David Bourget (Western Ontario)
David Chalmers (ANU, NYU)
Rafael De Clercq
Jack Alan Reynolds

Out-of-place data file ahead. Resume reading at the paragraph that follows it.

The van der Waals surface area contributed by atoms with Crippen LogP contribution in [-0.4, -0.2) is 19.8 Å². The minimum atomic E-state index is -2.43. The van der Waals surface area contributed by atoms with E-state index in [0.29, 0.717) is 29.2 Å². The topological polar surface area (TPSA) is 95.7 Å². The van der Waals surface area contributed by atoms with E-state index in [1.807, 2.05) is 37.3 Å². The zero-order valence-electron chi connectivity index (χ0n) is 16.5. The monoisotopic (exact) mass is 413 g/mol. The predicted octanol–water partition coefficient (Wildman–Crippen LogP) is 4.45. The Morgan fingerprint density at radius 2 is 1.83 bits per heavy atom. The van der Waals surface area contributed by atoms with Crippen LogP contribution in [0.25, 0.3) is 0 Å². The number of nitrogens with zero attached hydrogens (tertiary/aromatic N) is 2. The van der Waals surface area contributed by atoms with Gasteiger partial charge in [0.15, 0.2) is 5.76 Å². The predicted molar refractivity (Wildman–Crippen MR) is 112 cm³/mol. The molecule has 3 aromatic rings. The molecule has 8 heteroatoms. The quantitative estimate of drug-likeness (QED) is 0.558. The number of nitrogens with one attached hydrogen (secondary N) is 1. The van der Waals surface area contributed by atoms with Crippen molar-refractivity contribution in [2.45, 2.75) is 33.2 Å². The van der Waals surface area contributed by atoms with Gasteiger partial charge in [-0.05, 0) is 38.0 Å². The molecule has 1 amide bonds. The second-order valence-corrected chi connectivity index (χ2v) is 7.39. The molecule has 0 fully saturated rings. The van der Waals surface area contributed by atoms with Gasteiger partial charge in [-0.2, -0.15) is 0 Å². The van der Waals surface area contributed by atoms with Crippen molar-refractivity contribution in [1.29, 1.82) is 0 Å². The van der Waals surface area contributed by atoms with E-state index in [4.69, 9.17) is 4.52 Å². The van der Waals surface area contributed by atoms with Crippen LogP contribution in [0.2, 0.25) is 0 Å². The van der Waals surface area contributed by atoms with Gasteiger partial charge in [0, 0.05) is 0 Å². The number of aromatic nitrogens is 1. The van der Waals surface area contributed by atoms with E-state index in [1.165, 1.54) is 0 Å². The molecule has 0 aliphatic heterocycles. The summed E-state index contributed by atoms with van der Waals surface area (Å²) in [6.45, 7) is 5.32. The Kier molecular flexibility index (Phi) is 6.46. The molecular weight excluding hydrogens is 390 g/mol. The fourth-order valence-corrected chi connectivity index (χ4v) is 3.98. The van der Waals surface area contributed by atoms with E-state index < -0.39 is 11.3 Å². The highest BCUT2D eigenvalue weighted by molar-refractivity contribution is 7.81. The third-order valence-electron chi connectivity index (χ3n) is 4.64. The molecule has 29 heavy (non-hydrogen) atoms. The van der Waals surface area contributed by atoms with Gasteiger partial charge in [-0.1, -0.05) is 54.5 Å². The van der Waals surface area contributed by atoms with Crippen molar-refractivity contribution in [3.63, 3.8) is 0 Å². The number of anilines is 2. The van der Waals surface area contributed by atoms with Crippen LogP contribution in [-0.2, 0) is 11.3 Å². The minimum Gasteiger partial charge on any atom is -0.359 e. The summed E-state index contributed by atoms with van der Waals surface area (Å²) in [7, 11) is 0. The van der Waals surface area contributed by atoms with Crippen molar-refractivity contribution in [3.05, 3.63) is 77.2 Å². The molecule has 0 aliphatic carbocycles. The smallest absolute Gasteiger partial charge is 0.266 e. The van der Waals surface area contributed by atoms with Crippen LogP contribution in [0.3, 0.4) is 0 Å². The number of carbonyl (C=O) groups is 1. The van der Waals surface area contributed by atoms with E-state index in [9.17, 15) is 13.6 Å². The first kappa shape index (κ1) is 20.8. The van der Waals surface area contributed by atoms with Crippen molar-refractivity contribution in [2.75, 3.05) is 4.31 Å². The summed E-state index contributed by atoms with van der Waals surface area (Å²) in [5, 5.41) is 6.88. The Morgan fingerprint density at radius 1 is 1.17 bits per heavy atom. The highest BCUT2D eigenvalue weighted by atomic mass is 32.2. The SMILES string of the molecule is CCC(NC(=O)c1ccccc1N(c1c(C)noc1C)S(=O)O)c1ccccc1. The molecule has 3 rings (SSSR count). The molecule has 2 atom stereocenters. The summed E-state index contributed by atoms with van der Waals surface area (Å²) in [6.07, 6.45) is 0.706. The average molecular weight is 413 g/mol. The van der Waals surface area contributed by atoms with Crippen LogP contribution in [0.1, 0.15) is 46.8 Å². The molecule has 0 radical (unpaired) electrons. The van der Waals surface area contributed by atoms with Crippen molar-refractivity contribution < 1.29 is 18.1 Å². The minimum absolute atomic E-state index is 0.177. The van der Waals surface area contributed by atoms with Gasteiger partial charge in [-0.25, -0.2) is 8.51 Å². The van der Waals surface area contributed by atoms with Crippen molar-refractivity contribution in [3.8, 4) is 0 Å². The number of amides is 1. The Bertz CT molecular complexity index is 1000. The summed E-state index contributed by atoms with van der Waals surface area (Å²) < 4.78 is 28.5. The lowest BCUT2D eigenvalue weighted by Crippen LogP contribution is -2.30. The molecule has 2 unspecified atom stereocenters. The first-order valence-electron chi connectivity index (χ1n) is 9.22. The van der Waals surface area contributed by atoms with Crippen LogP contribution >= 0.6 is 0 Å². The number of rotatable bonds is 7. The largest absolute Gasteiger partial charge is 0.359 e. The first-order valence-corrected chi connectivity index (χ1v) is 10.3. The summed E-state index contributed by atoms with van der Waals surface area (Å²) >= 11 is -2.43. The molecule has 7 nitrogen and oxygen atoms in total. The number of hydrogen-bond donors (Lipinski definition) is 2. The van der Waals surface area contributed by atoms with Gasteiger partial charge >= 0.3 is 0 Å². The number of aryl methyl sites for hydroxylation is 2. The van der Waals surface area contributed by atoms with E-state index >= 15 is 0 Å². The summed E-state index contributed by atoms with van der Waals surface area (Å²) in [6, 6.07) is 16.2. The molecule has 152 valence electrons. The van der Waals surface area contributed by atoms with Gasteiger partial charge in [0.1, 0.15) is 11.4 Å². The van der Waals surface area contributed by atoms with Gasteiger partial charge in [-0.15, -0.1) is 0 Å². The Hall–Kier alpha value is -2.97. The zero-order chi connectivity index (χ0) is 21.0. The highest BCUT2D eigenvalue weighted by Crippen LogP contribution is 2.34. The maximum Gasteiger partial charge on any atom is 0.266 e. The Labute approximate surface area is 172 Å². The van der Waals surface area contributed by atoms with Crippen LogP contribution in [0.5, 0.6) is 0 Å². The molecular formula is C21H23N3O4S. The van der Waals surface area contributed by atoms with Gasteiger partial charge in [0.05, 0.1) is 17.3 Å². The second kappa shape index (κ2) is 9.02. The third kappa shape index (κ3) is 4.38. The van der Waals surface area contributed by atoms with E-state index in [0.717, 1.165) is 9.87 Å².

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An account of the distribution of the dorsal fricative in German has generally been assumed to require cyclic derivation and/or multiple phonological levels (Hall 1989, Moltmann 1990, Noske 1990, MacFarland and Pierrehumbert 1991, Iverson and Salmons 1992, Borowsky 1993). In this squib, I argue that the facts of fricative assimilation can be accounted for without cyclicity or separate phonological levels within Optimality Theory (OT) (Prince and Smolensky 1993) by employing a version of the theory of alignment proposed by McCarthy and Prince (1993b), which permits direct interaction between morphological and phonological structures. I propose that the fricative in these cases is ambisyllabic, permitting an account under which fricative assimilation occurs only tautosyllabically. My analysis assumes that alignment constraints proper are not violated in cases of multiple linking, supporting the premise that the satisfaction of alignment constraints is to be distinguished from satisfaction of constraints requiring prosodic units to have crisp edges (as argued for in Itô and Mester (in press)).
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